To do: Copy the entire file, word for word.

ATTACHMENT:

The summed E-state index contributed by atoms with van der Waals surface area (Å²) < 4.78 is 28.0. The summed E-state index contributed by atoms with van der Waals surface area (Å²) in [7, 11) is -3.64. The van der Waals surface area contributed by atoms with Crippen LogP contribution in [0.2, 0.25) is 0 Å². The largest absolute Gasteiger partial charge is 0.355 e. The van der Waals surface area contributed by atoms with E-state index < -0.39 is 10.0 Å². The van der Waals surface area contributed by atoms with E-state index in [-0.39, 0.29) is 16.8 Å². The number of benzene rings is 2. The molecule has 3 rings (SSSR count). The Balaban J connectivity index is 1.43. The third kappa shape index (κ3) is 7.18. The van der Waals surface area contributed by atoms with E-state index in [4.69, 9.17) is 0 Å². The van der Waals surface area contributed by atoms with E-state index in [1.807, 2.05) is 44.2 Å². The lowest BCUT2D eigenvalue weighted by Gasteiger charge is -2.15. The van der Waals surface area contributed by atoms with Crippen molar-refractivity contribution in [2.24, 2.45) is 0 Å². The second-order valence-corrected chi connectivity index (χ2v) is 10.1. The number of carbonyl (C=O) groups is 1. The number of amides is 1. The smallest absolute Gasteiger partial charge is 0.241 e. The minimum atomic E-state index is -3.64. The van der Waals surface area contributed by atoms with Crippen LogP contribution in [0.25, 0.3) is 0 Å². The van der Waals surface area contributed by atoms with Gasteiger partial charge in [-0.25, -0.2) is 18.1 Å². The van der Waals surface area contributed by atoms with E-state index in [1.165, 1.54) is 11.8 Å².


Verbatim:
The summed E-state index contributed by atoms with van der Waals surface area (Å²) < 4.78 is 28.0. The summed E-state index contributed by atoms with van der Waals surface area (Å²) in [7, 11) is -3.64. The van der Waals surface area contributed by atoms with Crippen LogP contribution in [0.2, 0.25) is 0 Å². The largest absolute Gasteiger partial charge is 0.355 e. The van der Waals surface area contributed by atoms with E-state index < -0.39 is 10.0 Å². The van der Waals surface area contributed by atoms with E-state index in [-0.39, 0.29) is 16.8 Å². The number of benzene rings is 2. The molecule has 3 rings (SSSR count). The Balaban J connectivity index is 1.43. The third kappa shape index (κ3) is 7.18. The van der Waals surface area contributed by atoms with E-state index in [4.69, 9.17) is 0 Å². The van der Waals surface area contributed by atoms with E-state index in [1.807, 2.05) is 44.2 Å². The lowest BCUT2D eigenvalue weighted by Gasteiger charge is -2.15. The van der Waals surface area contributed by atoms with Crippen molar-refractivity contribution in [2.24, 2.45) is 0 Å². The second-order valence-corrected chi connectivity index (χ2v) is 10.1. The number of carbonyl (C=O) groups is 1. The number of amides is 1. The smallest absolute Gasteiger partial charge is 0.241 e. The minimum atomic E-state index is -3.64. The van der Waals surface area contributed by atoms with Crippen LogP contribution in [0.25, 0.3) is 0 Å². The van der Waals surface area contributed by atoms with Gasteiger partial charge in [-0.25, -0.2) is 18.1 Å². The van der Waals surface area contributed by atoms with E-state index in [1.165, 1.54) is 11.8 Å².